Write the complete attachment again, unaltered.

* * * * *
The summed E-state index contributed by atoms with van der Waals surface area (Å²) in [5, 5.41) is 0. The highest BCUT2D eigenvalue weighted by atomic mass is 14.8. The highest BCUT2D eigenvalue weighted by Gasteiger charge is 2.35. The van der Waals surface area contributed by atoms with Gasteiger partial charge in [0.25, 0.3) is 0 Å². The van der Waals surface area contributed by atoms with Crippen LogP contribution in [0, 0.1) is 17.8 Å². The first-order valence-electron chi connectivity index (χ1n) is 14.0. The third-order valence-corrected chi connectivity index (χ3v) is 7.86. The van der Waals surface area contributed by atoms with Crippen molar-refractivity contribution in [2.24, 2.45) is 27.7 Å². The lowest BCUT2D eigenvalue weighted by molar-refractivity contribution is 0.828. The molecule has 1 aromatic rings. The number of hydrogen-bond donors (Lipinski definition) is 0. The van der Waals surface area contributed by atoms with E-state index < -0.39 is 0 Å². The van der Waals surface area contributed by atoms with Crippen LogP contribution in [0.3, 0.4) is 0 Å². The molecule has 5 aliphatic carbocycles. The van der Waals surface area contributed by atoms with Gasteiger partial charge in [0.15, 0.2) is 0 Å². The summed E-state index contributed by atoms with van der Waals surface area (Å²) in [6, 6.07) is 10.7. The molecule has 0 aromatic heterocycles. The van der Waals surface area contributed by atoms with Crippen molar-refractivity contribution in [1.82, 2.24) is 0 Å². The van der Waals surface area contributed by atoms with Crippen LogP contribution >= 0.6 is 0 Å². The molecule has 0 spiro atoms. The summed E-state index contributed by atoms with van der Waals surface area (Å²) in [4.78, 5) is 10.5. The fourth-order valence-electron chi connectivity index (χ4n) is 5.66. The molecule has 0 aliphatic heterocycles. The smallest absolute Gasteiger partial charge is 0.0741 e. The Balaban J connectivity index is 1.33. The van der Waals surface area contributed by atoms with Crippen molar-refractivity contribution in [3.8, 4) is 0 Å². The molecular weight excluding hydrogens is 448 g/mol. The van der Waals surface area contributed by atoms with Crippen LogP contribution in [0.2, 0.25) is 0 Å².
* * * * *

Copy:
The summed E-state index contributed by atoms with van der Waals surface area (Å²) in [5, 5.41) is 0. The highest BCUT2D eigenvalue weighted by atomic mass is 14.8. The highest BCUT2D eigenvalue weighted by Gasteiger charge is 2.35. The van der Waals surface area contributed by atoms with Gasteiger partial charge in [0.25, 0.3) is 0 Å². The van der Waals surface area contributed by atoms with Crippen LogP contribution in [0, 0.1) is 17.8 Å². The first-order valence-electron chi connectivity index (χ1n) is 14.0. The third-order valence-corrected chi connectivity index (χ3v) is 7.86. The van der Waals surface area contributed by atoms with Crippen molar-refractivity contribution in [2.24, 2.45) is 27.7 Å². The lowest BCUT2D eigenvalue weighted by molar-refractivity contribution is 0.828. The molecule has 1 aromatic rings. The number of hydrogen-bond donors (Lipinski definition) is 0. The van der Waals surface area contributed by atoms with E-state index < -0.39 is 0 Å². The van der Waals surface area contributed by atoms with Crippen LogP contribution in [0.3, 0.4) is 0 Å². The molecule has 5 aliphatic carbocycles. The van der Waals surface area contributed by atoms with Gasteiger partial charge in [0.15, 0.2) is 0 Å². The summed E-state index contributed by atoms with van der Waals surface area (Å²) in [6, 6.07) is 10.7. The molecule has 0 aromatic heterocycles. The van der Waals surface area contributed by atoms with Crippen molar-refractivity contribution in [1.82, 2.24) is 0 Å². The van der Waals surface area contributed by atoms with Crippen LogP contribution >= 0.6 is 0 Å². The molecule has 0 spiro atoms. The summed E-state index contributed by atoms with van der Waals surface area (Å²) in [4.78, 5) is 10.5. The fourth-order valence-electron chi connectivity index (χ4n) is 5.66. The molecule has 0 aliphatic heterocycles. The smallest absolute Gasteiger partial charge is 0.0741 e. The Balaban J connectivity index is 1.33. The van der Waals surface area contributed by atoms with Crippen molar-refractivity contribution in [3.8, 4) is 0 Å². The molecular weight excluding hydrogens is 448 g/mol. The van der Waals surface area contributed by atoms with Crippen LogP contribution in [0.2, 0.25) is 0 Å².